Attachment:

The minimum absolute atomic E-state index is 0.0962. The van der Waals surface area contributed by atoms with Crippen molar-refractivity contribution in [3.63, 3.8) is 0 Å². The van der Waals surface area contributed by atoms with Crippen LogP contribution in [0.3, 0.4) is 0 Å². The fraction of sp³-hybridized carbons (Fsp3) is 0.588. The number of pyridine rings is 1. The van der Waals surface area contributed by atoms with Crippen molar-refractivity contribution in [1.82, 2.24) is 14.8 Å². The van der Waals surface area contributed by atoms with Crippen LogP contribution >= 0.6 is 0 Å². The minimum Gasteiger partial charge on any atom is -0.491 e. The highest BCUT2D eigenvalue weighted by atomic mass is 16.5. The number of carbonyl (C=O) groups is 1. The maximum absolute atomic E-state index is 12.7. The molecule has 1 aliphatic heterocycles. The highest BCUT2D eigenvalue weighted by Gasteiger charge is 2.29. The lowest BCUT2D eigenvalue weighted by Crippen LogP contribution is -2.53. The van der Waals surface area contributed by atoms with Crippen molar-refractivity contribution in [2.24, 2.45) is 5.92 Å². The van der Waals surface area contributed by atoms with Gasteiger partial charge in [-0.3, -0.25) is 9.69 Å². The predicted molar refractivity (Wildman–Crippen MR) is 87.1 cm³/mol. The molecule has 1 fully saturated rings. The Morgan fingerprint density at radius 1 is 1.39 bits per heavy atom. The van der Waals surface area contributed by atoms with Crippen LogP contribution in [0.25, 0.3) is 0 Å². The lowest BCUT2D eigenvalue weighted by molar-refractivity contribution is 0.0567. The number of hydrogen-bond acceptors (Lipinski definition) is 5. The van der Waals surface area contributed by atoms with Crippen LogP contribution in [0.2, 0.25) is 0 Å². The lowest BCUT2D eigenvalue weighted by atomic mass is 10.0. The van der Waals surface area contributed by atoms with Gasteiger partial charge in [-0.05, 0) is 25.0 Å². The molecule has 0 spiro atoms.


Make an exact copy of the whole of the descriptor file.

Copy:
The minimum absolute atomic E-state index is 0.0962. The van der Waals surface area contributed by atoms with Crippen molar-refractivity contribution in [3.63, 3.8) is 0 Å². The van der Waals surface area contributed by atoms with Crippen LogP contribution in [0.3, 0.4) is 0 Å². The fraction of sp³-hybridized carbons (Fsp3) is 0.588. The number of pyridine rings is 1. The van der Waals surface area contributed by atoms with Crippen molar-refractivity contribution in [1.82, 2.24) is 14.8 Å². The van der Waals surface area contributed by atoms with Crippen LogP contribution >= 0.6 is 0 Å². The minimum Gasteiger partial charge on any atom is -0.491 e. The highest BCUT2D eigenvalue weighted by atomic mass is 16.5. The number of carbonyl (C=O) groups is 1. The maximum absolute atomic E-state index is 12.7. The molecule has 1 aliphatic heterocycles. The highest BCUT2D eigenvalue weighted by Gasteiger charge is 2.29. The lowest BCUT2D eigenvalue weighted by Crippen LogP contribution is -2.53. The van der Waals surface area contributed by atoms with Crippen molar-refractivity contribution in [2.24, 2.45) is 5.92 Å². The van der Waals surface area contributed by atoms with Gasteiger partial charge in [-0.3, -0.25) is 9.69 Å². The predicted molar refractivity (Wildman–Crippen MR) is 87.1 cm³/mol. The molecule has 1 fully saturated rings. The Morgan fingerprint density at radius 1 is 1.39 bits per heavy atom. The van der Waals surface area contributed by atoms with Crippen LogP contribution in [0.25, 0.3) is 0 Å². The lowest BCUT2D eigenvalue weighted by molar-refractivity contribution is 0.0567. The number of hydrogen-bond acceptors (Lipinski definition) is 5. The van der Waals surface area contributed by atoms with Crippen LogP contribution in [0.2, 0.25) is 0 Å². The lowest BCUT2D eigenvalue weighted by atomic mass is 10.0. The van der Waals surface area contributed by atoms with Gasteiger partial charge in [-0.05, 0) is 25.0 Å². The molecule has 0 spiro atoms.